Author: Norman Gall
Publisher A Girafa
208 Pages; ISBN: 85-89876-87-X
"Citizens of Brazil which are listening, senators, deputies', started mephistopheles in a Inquiries Parliamentary Commision about corruption, with nation-wide televisive covering. (...) 'I don't make the role of hero, as I'm not better than you, I'm equal. I also don't make the role of vilian, as I'm not, as You also aren't better than I am.' Mephistopheles, the corruption archangel, ended the session at 2 of morning, with an infernal laugh."
That is how Norman Gall starts the political essay which shows how the Fausto's drama has manifested itself one more time in real life, and made one more soul, soon followed by various others, sell itselfs to Mephistopheles, now represented by the Deputy Roberto Jefferson. And he also made us, Brazilian citizens, take the role which seens to serve us so well one more time: the one of almost always passive spectators, but that aren't free spectators besides the passiveness.
In a country where the politic, administrative, business and trade union elites have a mean education of 10 years, even though education being almost always measured through quantity, but whose quality also is almost always really bad; where corruption is spread due to the lot of opportunities to that; a country where it looks like (besides the small crazy cries against it) the culture of failure, the ignorance approval and, in some cases, the choice of the vulgarity, are in ascension. This is the current Brazil, in the rigorous and well-documented sight of Norman Gall. A country like that, says Rubens Ricupero in the introduction of this book, "can't draw the needed institutions to manage the complexities."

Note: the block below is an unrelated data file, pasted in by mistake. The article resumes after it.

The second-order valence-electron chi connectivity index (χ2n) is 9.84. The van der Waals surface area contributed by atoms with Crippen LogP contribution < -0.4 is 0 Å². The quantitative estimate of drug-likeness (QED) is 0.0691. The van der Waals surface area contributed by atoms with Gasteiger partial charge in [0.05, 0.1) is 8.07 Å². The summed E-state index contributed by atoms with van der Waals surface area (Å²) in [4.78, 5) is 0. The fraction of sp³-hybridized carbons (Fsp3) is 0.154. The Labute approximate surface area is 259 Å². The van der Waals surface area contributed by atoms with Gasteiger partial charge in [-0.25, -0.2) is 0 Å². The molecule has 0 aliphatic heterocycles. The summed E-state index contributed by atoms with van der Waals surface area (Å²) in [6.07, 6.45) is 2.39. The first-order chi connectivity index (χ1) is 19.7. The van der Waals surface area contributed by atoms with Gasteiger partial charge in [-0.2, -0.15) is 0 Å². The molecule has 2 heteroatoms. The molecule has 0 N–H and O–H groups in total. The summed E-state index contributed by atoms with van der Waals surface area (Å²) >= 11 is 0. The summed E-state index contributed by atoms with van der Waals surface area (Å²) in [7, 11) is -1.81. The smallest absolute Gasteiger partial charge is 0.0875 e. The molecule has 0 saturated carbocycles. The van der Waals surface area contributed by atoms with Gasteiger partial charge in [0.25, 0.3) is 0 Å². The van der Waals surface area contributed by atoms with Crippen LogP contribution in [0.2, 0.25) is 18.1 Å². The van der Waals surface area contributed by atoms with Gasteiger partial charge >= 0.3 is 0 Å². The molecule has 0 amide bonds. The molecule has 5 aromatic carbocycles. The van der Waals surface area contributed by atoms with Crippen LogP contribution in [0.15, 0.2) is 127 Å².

All this seems to lead to another thesis, one that isn't specifically from Gall, but is also a known one: in these same elites, and also in the citizenship, Brazil have wise and able people - but not enough to build a nation which gives to its inhabitants a life with dignity and get international recognizance as such. There is also who says that by deceiving the big mass with elected him, and to which he had promissed just that, the Lula government showed itself as consolidator of a society which - since before him, it's important to say - seems to have choosen the inculture, the impunity, to not honor its compromisses and by the corruption.